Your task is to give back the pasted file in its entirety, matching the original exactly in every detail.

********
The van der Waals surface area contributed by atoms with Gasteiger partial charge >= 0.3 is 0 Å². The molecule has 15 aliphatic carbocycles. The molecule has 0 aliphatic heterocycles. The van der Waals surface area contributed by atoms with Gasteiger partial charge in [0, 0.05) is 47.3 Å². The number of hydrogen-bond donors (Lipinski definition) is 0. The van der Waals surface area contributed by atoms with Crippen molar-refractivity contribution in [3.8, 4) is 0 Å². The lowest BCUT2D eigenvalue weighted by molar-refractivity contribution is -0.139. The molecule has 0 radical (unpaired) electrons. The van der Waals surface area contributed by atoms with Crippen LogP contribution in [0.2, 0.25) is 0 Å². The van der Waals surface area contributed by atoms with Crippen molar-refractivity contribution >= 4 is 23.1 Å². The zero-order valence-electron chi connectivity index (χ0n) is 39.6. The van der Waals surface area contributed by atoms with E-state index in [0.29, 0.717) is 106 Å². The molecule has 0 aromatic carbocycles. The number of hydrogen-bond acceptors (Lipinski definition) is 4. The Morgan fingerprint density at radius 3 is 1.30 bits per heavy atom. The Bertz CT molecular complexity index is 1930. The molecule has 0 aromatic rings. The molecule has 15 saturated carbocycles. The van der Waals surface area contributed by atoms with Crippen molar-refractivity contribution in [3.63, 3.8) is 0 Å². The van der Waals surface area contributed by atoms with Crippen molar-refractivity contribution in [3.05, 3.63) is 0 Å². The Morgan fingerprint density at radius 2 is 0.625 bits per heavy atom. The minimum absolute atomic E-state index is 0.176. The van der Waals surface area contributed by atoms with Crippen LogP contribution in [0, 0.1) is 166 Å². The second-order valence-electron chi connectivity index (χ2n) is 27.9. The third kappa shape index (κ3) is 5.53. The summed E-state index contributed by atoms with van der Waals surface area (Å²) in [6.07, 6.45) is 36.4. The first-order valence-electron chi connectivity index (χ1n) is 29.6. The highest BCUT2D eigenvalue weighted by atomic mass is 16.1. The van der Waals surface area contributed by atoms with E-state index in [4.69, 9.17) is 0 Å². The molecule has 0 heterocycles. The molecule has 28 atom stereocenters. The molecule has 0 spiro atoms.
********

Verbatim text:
The van der Waals surface area contributed by atoms with Gasteiger partial charge >= 0.3 is 0 Å². The molecule has 15 aliphatic carbocycles. The molecule has 0 aliphatic heterocycles. The van der Waals surface area contributed by atoms with Gasteiger partial charge in [0, 0.05) is 47.3 Å². The number of hydrogen-bond donors (Lipinski definition) is 0. The van der Waals surface area contributed by atoms with Crippen molar-refractivity contribution in [3.8, 4) is 0 Å². The lowest BCUT2D eigenvalue weighted by molar-refractivity contribution is -0.139. The molecule has 0 radical (unpaired) electrons. The van der Waals surface area contributed by atoms with Crippen LogP contribution in [0.2, 0.25) is 0 Å². The van der Waals surface area contributed by atoms with Crippen molar-refractivity contribution >= 4 is 23.1 Å². The zero-order valence-electron chi connectivity index (χ0n) is 39.6. The van der Waals surface area contributed by atoms with E-state index in [0.29, 0.717) is 106 Å². The molecule has 0 aromatic carbocycles. The number of hydrogen-bond acceptors (Lipinski definition) is 4. The Morgan fingerprint density at radius 3 is 1.30 bits per heavy atom. The Bertz CT molecular complexity index is 1930. The molecule has 0 aromatic rings. The molecule has 15 saturated carbocycles. The van der Waals surface area contributed by atoms with Crippen molar-refractivity contribution in [3.63, 3.8) is 0 Å². The van der Waals surface area contributed by atoms with Crippen molar-refractivity contribution in [3.05, 3.63) is 0 Å². The Morgan fingerprint density at radius 2 is 0.625 bits per heavy atom. The minimum absolute atomic E-state index is 0.176. The van der Waals surface area contributed by atoms with Crippen LogP contribution in [0, 0.1) is 166 Å². The second-order valence-electron chi connectivity index (χ2n) is 27.9. The third kappa shape index (κ3) is 5.53. The summed E-state index contributed by atoms with van der Waals surface area (Å²) in [6.07, 6.45) is 36.4. The first-order valence-electron chi connectivity index (χ1n) is 29.6. The highest BCUT2D eigenvalue weighted by atomic mass is 16.1. The van der Waals surface area contributed by atoms with E-state index in [4.69, 9.17) is 0 Å². The molecule has 0 heterocycles. The molecule has 28 atom stereocenters. The molecule has 0 spiro atoms.